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16. A Defendant’s Blackness and a Death Sentence

Sheri Johnson

Sheri Lynn Johnson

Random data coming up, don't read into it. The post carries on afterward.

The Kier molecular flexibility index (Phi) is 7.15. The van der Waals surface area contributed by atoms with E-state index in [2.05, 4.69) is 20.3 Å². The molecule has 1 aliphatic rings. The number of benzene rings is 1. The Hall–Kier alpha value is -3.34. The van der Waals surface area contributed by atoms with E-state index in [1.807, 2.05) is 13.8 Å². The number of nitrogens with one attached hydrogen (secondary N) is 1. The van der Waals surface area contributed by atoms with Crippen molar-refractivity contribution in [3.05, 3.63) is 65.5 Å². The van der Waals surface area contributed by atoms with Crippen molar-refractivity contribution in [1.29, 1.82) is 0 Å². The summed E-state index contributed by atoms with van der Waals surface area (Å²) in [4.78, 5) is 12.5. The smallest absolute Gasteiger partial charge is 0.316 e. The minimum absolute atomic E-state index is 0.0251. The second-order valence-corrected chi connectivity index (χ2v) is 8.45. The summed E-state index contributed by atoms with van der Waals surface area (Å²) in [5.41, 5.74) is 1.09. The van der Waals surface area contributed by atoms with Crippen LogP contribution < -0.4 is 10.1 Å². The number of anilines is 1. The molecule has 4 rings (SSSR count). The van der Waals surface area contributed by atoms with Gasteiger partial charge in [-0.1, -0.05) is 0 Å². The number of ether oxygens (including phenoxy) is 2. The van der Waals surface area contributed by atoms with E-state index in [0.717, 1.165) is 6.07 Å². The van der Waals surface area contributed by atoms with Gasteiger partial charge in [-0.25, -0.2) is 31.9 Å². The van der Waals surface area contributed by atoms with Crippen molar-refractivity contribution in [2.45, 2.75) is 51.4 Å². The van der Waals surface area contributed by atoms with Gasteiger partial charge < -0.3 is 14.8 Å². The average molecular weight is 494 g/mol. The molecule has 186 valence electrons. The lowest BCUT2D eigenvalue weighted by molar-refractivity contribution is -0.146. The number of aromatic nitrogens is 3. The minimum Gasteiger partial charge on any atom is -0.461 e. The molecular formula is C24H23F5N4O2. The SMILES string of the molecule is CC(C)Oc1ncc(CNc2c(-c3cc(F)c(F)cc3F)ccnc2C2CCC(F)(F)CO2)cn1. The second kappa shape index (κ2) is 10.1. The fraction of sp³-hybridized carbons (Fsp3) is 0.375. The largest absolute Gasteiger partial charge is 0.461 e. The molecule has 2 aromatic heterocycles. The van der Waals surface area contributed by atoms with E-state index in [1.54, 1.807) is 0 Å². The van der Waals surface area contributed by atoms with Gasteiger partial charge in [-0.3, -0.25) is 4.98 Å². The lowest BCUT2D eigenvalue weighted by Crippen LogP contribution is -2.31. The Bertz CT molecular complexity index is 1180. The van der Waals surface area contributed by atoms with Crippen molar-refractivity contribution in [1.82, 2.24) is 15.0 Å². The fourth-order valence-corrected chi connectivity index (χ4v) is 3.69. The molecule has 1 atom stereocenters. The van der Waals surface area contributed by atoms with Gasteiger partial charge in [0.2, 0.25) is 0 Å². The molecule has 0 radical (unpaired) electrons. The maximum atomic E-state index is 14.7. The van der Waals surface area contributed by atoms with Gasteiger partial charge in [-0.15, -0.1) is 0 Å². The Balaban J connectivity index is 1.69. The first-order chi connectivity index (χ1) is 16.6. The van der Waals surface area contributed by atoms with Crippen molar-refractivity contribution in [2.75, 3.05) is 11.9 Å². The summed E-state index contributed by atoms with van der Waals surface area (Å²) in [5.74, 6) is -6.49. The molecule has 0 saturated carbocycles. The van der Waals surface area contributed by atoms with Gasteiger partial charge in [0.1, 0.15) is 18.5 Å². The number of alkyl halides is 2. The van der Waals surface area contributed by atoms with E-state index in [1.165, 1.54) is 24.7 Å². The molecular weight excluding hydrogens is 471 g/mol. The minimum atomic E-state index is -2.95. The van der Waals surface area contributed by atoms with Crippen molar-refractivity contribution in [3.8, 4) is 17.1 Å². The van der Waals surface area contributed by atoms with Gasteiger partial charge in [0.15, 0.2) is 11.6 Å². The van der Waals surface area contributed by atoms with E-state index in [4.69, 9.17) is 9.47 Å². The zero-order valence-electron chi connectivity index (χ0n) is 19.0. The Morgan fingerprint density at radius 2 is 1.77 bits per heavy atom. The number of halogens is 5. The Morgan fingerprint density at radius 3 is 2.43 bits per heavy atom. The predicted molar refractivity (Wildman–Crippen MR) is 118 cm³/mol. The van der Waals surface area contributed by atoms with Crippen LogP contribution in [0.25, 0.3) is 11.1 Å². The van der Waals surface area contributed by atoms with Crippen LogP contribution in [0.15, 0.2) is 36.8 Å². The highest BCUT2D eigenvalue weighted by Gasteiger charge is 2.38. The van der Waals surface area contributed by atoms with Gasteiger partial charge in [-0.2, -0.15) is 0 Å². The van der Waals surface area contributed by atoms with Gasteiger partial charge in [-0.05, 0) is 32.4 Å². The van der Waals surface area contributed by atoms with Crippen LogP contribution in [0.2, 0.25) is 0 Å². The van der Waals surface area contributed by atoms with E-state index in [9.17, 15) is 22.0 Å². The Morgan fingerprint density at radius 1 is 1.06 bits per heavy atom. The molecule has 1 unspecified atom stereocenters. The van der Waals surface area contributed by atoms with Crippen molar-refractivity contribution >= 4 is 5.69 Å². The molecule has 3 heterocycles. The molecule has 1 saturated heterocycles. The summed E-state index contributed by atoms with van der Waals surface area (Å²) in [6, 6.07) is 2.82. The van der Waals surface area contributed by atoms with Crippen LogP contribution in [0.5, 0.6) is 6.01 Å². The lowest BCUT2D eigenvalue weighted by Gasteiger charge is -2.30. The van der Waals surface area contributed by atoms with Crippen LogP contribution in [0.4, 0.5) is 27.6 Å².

Sheri Lynn Johnson, Law, provided the legal expertise in a four-university study that showed jurors are more likely to hand down death sentences when defendants with stereotypically black features commit capital crimes against white victims. It is the first study to examine whether death sentences are influenced by juries’ perceptions of defendants’ features as stereotypically black. Judgments on features such as hair texture, skin tone, and shape of lips and noses of black male defendants were rated by participants in the study, and the responses were correlated with actual sentences received by the defendants. Fifty-eight percent of the convicts rated as having stereotypically black features had been sentenced to death. Only 24 percent of convicts rated as having features that are less stereotypically black had received death sentences. These correlations emerged only in cases involving white victims, not in cases of black-on-black homicide. If potential jurors state in advance that they would be more likely to impose the death sentence when a defendant looked stereotypically black, they would be disqualified from serving as a matter of law. What if a juror is influenced by race or racial characteristics, but is not aware of that influence? There is no recognized claim, by law, concerning unconscious influence.

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